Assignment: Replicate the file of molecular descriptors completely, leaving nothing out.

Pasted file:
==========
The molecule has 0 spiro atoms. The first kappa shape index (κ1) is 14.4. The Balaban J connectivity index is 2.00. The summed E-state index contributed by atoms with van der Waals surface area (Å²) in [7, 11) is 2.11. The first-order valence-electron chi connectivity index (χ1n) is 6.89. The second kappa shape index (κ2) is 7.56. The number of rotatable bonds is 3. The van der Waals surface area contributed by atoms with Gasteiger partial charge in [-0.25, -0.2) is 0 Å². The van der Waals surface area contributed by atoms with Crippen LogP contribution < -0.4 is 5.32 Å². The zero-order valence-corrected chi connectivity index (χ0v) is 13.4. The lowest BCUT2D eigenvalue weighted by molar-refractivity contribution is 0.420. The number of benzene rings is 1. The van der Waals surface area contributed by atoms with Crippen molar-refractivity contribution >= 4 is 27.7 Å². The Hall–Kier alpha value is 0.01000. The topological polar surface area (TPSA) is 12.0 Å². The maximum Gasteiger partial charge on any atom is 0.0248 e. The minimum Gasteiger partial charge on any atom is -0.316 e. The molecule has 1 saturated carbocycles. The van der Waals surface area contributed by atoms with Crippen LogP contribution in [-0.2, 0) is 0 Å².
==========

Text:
The molecule has 0 spiro atoms. The first kappa shape index (κ1) is 14.4. The Balaban J connectivity index is 2.00. The summed E-state index contributed by atoms with van der Waals surface area (Å²) in [7, 11) is 2.11. The first-order valence-electron chi connectivity index (χ1n) is 6.89. The second kappa shape index (κ2) is 7.56. The number of rotatable bonds is 3. The van der Waals surface area contributed by atoms with Gasteiger partial charge in [-0.25, -0.2) is 0 Å². The van der Waals surface area contributed by atoms with Crippen LogP contribution < -0.4 is 5.32 Å². The zero-order valence-corrected chi connectivity index (χ0v) is 13.4. The lowest BCUT2D eigenvalue weighted by molar-refractivity contribution is 0.420. The number of benzene rings is 1. The van der Waals surface area contributed by atoms with Crippen molar-refractivity contribution >= 4 is 27.7 Å². The Hall–Kier alpha value is 0.01000. The topological polar surface area (TPSA) is 12.0 Å². The maximum Gasteiger partial charge on any atom is 0.0248 e. The minimum Gasteiger partial charge on any atom is -0.316 e. The molecule has 1 saturated carbocycles. The van der Waals surface area contributed by atoms with Crippen LogP contribution in [-0.2, 0) is 0 Å².